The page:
The good news is, that while health insurance costs continue to skyrocket, a clean bill of health has kept money in your bank account that otherwise would have been spent of out-of-pocket medical expenses.
Flexible Spending Account (FSA)
An FSA is a Flexible Spending Account, a benefit plan that enables employees to set aside a portion of their paycheck – on a pre-tax basis – to pay for out-of-pocket health, dental and vision expenses, prescriptions, and some over-the-counter medication. Contributions you make to your FSA are deducted from your paycheck before any taxes are calculated and are never reported to the IRS. If you expect to incur medical expenses that are not covered by your current health insurance (i.e. having a deductible plan), you should definitely think about putting an FSA in place.
But before you jump into enrolling in an FSA, there is a potential downside. This has to do with not using all of the money you set aside. When employee’s participate in the FSA, the employee’s entire annual contribution is available at the start of the plan year. For example: If open enrollment period is May 1st and the employee has $500 FSA funds, s/he can spend all of the $500 in FSA funds in May and if s/he is terminated in June, the employee does not have to repay the money. Although, if the employee does not use the $500 by the plan year end, s/he loses it. This is considered a ‘use it or lose it’ benefit.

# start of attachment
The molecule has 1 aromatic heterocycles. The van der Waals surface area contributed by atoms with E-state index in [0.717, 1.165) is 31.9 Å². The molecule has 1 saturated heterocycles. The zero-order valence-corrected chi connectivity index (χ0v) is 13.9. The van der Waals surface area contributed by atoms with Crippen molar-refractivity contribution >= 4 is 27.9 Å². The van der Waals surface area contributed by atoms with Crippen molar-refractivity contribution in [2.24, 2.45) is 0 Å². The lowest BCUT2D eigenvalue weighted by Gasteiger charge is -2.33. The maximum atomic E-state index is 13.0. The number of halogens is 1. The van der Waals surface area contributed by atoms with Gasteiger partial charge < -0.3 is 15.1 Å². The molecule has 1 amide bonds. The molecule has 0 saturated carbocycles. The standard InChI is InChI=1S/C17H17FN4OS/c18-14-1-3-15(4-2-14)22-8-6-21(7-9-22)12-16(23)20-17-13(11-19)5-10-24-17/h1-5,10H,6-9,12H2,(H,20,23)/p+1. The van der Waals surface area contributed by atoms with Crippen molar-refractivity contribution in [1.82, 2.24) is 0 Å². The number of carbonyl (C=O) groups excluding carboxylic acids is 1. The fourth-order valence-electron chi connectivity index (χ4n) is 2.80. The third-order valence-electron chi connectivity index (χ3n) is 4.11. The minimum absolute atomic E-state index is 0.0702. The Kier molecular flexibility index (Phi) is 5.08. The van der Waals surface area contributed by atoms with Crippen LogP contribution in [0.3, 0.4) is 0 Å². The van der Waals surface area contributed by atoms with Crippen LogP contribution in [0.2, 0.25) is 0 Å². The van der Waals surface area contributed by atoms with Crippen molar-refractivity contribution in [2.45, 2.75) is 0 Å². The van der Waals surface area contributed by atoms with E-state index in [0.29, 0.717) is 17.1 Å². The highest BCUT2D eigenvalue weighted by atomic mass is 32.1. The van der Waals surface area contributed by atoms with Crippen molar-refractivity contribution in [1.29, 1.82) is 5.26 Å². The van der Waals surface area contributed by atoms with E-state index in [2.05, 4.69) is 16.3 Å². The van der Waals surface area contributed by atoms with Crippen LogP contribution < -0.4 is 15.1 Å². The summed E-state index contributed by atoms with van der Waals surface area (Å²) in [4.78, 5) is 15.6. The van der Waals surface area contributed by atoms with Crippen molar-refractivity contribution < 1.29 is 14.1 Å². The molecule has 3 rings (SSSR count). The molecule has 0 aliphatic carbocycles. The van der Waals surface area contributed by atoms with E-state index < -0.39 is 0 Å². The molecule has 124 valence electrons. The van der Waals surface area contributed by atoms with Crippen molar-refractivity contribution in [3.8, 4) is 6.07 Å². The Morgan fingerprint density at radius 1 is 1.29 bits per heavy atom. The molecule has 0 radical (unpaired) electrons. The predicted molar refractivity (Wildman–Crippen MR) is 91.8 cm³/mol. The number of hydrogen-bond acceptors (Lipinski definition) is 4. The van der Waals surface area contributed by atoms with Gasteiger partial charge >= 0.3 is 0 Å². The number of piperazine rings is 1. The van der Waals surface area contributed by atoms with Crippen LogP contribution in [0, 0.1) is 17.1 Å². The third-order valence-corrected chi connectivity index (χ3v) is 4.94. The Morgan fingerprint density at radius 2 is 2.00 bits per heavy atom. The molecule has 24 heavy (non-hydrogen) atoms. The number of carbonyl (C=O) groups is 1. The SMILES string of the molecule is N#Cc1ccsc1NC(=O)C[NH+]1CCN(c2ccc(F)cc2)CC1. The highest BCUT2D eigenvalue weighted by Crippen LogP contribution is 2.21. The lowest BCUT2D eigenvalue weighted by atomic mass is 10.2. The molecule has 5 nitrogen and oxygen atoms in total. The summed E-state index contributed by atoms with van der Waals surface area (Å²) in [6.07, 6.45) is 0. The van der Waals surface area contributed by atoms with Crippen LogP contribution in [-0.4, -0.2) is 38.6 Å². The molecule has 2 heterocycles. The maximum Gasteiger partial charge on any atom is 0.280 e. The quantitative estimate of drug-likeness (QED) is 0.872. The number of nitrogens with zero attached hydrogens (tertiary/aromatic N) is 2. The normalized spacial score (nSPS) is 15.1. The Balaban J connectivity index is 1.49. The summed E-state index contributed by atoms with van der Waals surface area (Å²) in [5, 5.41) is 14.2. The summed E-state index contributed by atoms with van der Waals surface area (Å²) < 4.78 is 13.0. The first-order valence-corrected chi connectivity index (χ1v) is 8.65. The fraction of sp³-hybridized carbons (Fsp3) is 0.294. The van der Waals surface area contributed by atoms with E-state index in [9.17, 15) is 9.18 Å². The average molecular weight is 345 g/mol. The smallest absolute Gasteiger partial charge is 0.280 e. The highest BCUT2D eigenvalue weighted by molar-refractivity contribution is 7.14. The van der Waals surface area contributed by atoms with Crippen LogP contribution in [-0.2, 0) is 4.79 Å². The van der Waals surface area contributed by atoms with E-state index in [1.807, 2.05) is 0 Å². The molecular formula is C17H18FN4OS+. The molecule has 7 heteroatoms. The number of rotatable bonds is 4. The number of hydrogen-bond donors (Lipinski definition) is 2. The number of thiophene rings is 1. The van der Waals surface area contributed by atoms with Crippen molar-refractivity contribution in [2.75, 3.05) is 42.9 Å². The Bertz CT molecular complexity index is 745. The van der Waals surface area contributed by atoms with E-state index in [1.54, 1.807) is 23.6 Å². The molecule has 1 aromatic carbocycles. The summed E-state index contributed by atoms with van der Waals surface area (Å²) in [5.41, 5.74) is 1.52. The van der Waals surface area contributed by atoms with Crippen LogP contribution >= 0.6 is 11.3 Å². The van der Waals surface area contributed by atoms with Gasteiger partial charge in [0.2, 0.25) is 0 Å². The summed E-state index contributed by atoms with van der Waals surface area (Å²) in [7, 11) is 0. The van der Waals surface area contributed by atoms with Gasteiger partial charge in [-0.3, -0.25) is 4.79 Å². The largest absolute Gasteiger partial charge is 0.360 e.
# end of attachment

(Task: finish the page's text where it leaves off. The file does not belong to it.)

Some common uses for an FSA: medical and dental expenses, eye glasses, contacts, chiropractor, etc.
Heath Savings Account (HSA)
Paying for today’s medical expenses while saving for tomorrow can be challenging. An HSA is a Health Savings Account is a savings vehicle that allows people a different way to pay for their health care. HSAs enable you to pay for current health expenses and save for future medical expenses on a tax-free basis. You use HSAs in conjunction with traditional health insurance plans as long as the plans are “high-deductible” health plans (HDHP). HDHPs cost less than co-pay plans or traditional deductible plans, so the money saved by switching to the HDHP is then put into the Health Savings Account. This means that everything including PCP visits, Specialists, Inpatient Hospitalizations, MRI’s, CT Scans, etc are all subject to the deductible before benefits are payable.
Unlike a Flexible Spending Account, funds roll over and accumulate year to year if not spent. HSA funds may currently be used to pay for qualified medical expenses at any time without federal tax liability or penalty. However, as of January 1, 2011 OTC (over-the-counter) medications cannot be paid with HSA dollars without a doctor’s prescription.
Health Reimbursement Account (HRA)
An HRA (Health Reimbursement Arangement or often called Health Reimbursement Account) is a fund available to use in conjunction with your health insurance plan. Money in the HRA can only be used to pay for eligible medical expenses incurred by employees and their dependents enrolled in the HRA. An employer may limit what expenses are eligible under an HRA plan (deductible and/or coinsurance).
Your FSA/HSA/HRA plans are offered through the following carriers:
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